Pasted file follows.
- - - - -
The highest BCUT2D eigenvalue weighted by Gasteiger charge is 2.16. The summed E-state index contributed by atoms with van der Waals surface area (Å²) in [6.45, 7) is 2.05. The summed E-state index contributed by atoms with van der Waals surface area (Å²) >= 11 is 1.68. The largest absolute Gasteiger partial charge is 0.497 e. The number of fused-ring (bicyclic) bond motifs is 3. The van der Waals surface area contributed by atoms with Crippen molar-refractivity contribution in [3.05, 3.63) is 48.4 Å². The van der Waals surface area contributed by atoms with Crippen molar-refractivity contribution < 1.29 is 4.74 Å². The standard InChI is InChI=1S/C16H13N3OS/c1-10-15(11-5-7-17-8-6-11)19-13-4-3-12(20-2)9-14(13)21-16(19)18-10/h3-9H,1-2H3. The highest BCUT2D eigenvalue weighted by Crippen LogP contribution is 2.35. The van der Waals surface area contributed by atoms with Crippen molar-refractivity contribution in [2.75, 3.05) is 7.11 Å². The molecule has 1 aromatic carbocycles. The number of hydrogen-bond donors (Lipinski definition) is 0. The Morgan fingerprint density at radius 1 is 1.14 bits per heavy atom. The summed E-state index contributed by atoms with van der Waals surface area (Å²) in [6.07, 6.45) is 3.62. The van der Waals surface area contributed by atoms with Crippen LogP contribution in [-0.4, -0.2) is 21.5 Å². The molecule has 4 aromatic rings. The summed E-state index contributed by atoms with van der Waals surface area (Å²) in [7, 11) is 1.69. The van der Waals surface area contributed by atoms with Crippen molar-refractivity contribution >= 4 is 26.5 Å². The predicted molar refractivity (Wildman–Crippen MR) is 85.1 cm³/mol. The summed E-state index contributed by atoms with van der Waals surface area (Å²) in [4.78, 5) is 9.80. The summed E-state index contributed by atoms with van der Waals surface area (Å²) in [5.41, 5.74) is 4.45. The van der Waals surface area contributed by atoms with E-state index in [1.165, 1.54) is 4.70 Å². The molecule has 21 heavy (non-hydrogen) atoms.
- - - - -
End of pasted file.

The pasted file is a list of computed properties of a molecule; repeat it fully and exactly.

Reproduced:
The highest BCUT2D eigenvalue weighted by Gasteiger charge is 2.16. The summed E-state index contributed by atoms with van der Waals surface area (Å²) in [6.45, 7) is 2.05. The summed E-state index contributed by atoms with van der Waals surface area (Å²) >= 11 is 1.68. The largest absolute Gasteiger partial charge is 0.497 e. The number of fused-ring (bicyclic) bond motifs is 3. The van der Waals surface area contributed by atoms with Crippen molar-refractivity contribution in [3.05, 3.63) is 48.4 Å². The van der Waals surface area contributed by atoms with Crippen molar-refractivity contribution < 1.29 is 4.74 Å². The standard InChI is InChI=1S/C16H13N3OS/c1-10-15(11-5-7-17-8-6-11)19-13-4-3-12(20-2)9-14(13)21-16(19)18-10/h3-9H,1-2H3. The highest BCUT2D eigenvalue weighted by Crippen LogP contribution is 2.35. The van der Waals surface area contributed by atoms with Crippen molar-refractivity contribution in [2.75, 3.05) is 7.11 Å². The molecule has 1 aromatic carbocycles. The number of hydrogen-bond donors (Lipinski definition) is 0. The Morgan fingerprint density at radius 1 is 1.14 bits per heavy atom. The summed E-state index contributed by atoms with van der Waals surface area (Å²) in [6.07, 6.45) is 3.62. The van der Waals surface area contributed by atoms with Crippen LogP contribution in [-0.4, -0.2) is 21.5 Å². The molecule has 4 aromatic rings. The summed E-state index contributed by atoms with van der Waals surface area (Å²) in [7, 11) is 1.69. The van der Waals surface area contributed by atoms with Crippen molar-refractivity contribution >= 4 is 26.5 Å². The predicted molar refractivity (Wildman–Crippen MR) is 85.1 cm³/mol. The summed E-state index contributed by atoms with van der Waals surface area (Å²) in [4.78, 5) is 9.80. The summed E-state index contributed by atoms with van der Waals surface area (Å²) in [5.41, 5.74) is 4.45. The van der Waals surface area contributed by atoms with E-state index in [1.165, 1.54) is 4.70 Å². The molecule has 21 heavy (non-hydrogen) atoms.